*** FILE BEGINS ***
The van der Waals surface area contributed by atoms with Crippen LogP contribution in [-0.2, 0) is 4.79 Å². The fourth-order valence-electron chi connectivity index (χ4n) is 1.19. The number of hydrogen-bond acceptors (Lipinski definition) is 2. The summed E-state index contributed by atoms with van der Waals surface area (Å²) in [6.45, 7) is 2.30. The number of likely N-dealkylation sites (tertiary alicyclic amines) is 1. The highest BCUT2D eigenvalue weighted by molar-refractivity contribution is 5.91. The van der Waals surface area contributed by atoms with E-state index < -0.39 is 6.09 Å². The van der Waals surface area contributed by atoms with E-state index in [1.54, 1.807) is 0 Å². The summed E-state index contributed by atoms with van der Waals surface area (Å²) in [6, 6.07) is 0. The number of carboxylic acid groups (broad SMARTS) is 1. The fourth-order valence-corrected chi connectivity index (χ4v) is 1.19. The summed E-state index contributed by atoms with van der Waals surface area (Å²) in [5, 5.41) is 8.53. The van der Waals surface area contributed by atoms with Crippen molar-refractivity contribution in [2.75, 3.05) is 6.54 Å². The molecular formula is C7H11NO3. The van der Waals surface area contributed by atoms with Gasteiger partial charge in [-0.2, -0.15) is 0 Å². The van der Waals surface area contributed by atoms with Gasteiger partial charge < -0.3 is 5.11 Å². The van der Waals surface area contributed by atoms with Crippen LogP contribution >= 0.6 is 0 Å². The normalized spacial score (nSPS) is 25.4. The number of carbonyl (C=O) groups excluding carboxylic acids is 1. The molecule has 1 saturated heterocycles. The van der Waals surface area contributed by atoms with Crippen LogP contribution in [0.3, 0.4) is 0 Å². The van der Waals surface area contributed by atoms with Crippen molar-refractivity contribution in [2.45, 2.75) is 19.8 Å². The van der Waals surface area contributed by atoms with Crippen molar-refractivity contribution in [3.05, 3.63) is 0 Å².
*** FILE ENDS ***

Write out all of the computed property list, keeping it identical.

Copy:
The van der Waals surface area contributed by atoms with Crippen LogP contribution in [-0.2, 0) is 4.79 Å². The fourth-order valence-electron chi connectivity index (χ4n) is 1.19. The number of hydrogen-bond acceptors (Lipinski definition) is 2. The summed E-state index contributed by atoms with van der Waals surface area (Å²) in [6.45, 7) is 2.30. The number of likely N-dealkylation sites (tertiary alicyclic amines) is 1. The highest BCUT2D eigenvalue weighted by molar-refractivity contribution is 5.91. The van der Waals surface area contributed by atoms with E-state index < -0.39 is 6.09 Å². The van der Waals surface area contributed by atoms with E-state index in [1.54, 1.807) is 0 Å². The summed E-state index contributed by atoms with van der Waals surface area (Å²) in [6, 6.07) is 0. The number of carboxylic acid groups (broad SMARTS) is 1. The fourth-order valence-corrected chi connectivity index (χ4v) is 1.19. The summed E-state index contributed by atoms with van der Waals surface area (Å²) in [5, 5.41) is 8.53. The van der Waals surface area contributed by atoms with Crippen molar-refractivity contribution in [2.75, 3.05) is 6.54 Å². The molecular formula is C7H11NO3. The van der Waals surface area contributed by atoms with Gasteiger partial charge in [-0.2, -0.15) is 0 Å². The van der Waals surface area contributed by atoms with Gasteiger partial charge < -0.3 is 5.11 Å². The van der Waals surface area contributed by atoms with Crippen LogP contribution >= 0.6 is 0 Å². The normalized spacial score (nSPS) is 25.4. The number of carbonyl (C=O) groups excluding carboxylic acids is 1. The molecule has 1 saturated heterocycles. The van der Waals surface area contributed by atoms with Crippen LogP contribution in [0.3, 0.4) is 0 Å². The van der Waals surface area contributed by atoms with Crippen molar-refractivity contribution in [2.45, 2.75) is 19.8 Å². The van der Waals surface area contributed by atoms with Crippen molar-refractivity contribution in [3.05, 3.63) is 0 Å².